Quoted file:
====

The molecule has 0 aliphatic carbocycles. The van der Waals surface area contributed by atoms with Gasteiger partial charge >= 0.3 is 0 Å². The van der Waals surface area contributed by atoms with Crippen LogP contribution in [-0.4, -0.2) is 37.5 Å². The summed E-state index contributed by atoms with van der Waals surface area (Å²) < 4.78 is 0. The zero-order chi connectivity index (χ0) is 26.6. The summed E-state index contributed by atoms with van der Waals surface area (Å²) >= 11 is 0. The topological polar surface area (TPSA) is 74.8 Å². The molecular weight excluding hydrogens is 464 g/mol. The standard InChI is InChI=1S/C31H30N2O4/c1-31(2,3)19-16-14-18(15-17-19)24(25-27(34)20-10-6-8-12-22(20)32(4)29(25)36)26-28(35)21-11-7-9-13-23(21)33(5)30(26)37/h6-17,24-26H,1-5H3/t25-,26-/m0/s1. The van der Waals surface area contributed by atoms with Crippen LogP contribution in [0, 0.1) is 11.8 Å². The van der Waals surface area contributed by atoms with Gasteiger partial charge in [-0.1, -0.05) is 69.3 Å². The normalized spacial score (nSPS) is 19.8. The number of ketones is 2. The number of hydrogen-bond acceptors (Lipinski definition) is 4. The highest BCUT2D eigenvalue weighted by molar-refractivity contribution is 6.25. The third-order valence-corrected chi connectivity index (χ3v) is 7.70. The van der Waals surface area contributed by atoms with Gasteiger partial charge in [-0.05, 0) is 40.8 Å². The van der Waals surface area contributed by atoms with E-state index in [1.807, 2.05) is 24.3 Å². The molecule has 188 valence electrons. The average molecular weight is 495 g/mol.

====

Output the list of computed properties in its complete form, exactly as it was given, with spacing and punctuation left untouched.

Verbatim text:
The molecule has 0 aliphatic carbocycles. The van der Waals surface area contributed by atoms with Gasteiger partial charge >= 0.3 is 0 Å². The van der Waals surface area contributed by atoms with Crippen LogP contribution in [-0.4, -0.2) is 37.5 Å². The summed E-state index contributed by atoms with van der Waals surface area (Å²) < 4.78 is 0. The zero-order chi connectivity index (χ0) is 26.6. The summed E-state index contributed by atoms with van der Waals surface area (Å²) >= 11 is 0. The topological polar surface area (TPSA) is 74.8 Å². The molecular weight excluding hydrogens is 464 g/mol. The standard InChI is InChI=1S/C31H30N2O4/c1-31(2,3)19-16-14-18(15-17-19)24(25-27(34)20-10-6-8-12-22(20)32(4)29(25)36)26-28(35)21-11-7-9-13-23(21)33(5)30(26)37/h6-17,24-26H,1-5H3/t25-,26-/m0/s1. The van der Waals surface area contributed by atoms with Crippen LogP contribution in [0, 0.1) is 11.8 Å². The van der Waals surface area contributed by atoms with Gasteiger partial charge in [-0.1, -0.05) is 69.3 Å². The normalized spacial score (nSPS) is 19.8. The number of ketones is 2. The number of hydrogen-bond acceptors (Lipinski definition) is 4. The highest BCUT2D eigenvalue weighted by molar-refractivity contribution is 6.25. The third-order valence-corrected chi connectivity index (χ3v) is 7.70. The van der Waals surface area contributed by atoms with Gasteiger partial charge in [-0.05, 0) is 40.8 Å². The van der Waals surface area contributed by atoms with E-state index in [1.807, 2.05) is 24.3 Å². The molecule has 188 valence electrons. The average molecular weight is 495 g/mol.